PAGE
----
Qualcomm’s acquisition of Nuvia also could give Arm PCs the boost they need. While Apple’s first Arm-based computers have earned rave reviews, early Windows PCs that use Qualcomm chips have been described as under powered. That could change when the company incorporates Nuvia’s technology into its processors. Arm CEO Simon Segars told CNET’s Stephen Shankland that Apple’s M1-based Macs likely will kickstart the Arm-based PC era. Already, companies like Samsung and Microsoft use Qualcomm processors in tablets and PCs instead of powerful but battery hungry chips from Intel.

“This acquisition and the pedigree of the team Qualcomm acquired now positions [it] to go back to fully custom-designed CPU cores and back to a proprietary CPU architecture, which I think is the right technical direction for Qualcomm,” Creative Strategies analyst Ben Bajarin noted. 

Nuvia overall will help Qualcomm better compete against Apple, which has become a leader when it comes to chip performance. Apple’s A Series chips have long powered its iPhones and iPads, and late last year, it introduced its first computers that use its own M1 processors instead of chips from Intel. The new computers have powerful performance, but also sip battery life, largely because of the innovations Apple has packed deep inside its chips.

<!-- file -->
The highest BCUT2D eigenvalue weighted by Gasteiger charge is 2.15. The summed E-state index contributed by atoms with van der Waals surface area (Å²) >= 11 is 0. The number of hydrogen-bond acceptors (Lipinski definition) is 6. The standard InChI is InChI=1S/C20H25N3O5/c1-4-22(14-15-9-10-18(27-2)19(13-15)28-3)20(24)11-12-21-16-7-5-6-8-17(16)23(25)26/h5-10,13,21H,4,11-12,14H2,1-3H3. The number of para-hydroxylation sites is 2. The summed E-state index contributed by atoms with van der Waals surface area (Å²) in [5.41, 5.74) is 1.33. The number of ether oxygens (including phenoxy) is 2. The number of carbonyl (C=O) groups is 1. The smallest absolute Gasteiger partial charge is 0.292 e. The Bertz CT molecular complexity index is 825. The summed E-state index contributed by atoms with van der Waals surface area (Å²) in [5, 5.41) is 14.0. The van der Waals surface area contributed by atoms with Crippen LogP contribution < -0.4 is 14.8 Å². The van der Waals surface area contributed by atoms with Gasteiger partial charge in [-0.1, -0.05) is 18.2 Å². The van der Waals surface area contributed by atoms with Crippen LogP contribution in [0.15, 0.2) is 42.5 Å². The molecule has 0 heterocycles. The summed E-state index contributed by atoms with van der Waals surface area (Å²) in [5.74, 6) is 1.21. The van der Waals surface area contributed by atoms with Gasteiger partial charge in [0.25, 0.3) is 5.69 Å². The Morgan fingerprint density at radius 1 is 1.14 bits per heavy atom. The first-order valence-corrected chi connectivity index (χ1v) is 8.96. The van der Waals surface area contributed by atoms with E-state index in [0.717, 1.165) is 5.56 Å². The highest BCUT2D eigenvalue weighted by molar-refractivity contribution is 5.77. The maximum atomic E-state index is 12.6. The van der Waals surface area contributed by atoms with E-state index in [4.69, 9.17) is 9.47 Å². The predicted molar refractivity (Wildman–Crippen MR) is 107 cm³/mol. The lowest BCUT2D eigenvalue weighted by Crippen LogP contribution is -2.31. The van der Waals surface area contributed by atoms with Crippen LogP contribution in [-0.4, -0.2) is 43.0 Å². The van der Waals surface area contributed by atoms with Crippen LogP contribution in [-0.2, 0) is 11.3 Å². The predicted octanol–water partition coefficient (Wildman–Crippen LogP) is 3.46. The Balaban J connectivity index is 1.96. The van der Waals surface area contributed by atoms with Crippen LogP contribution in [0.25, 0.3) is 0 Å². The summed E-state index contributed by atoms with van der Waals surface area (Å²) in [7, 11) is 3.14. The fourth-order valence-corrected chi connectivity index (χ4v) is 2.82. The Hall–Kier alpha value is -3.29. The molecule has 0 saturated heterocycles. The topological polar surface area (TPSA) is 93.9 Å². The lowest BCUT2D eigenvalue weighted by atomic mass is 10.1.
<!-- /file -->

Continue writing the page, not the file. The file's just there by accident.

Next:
Nuvia’s co-founders — Gerard Williams III, Manu Gulati and John Bruno — previously held roles in Apple’s semiconductor design business before starting their own company. Williams, who serves as Nuvia’s CEO, led the design of every Apple chip core from the A7 to the A12X before he left the company in March 2019. Before joining Apple in 2010, Williams for 12 years worked at Arm, the company whose designs are used in virtually all mobile processors. Gulati and Bruno also spent time at Google before co-founding Nuvia. The three, along with Nuvia’s other employees, will be joining Qualcomm. 

“CPU performance leadership will be critical in defining and delivering on the next era of computing innovation,” Williams said in a press release. “The combination of Nuvia and Qualcomm will bring the industry’s best engineering talent, technology and resources together to create a new class of high-performance computing platforms that set the bar for our industry.”

Nuvia’s buzz

Nuvia does not yet have a working product, but the company has captured the attention of many big players in the tech industry. In September, it raised $240 million from Peter Thiel’s Mithril Capital, Dell’s venture arm, Marvell’s founders and various other firms. At the time Nuvia said it expected to have a product in customers’ hands in 2022. In total, Nuvia raised just shy of $300 million before the acquisition, and it has over 200 employees.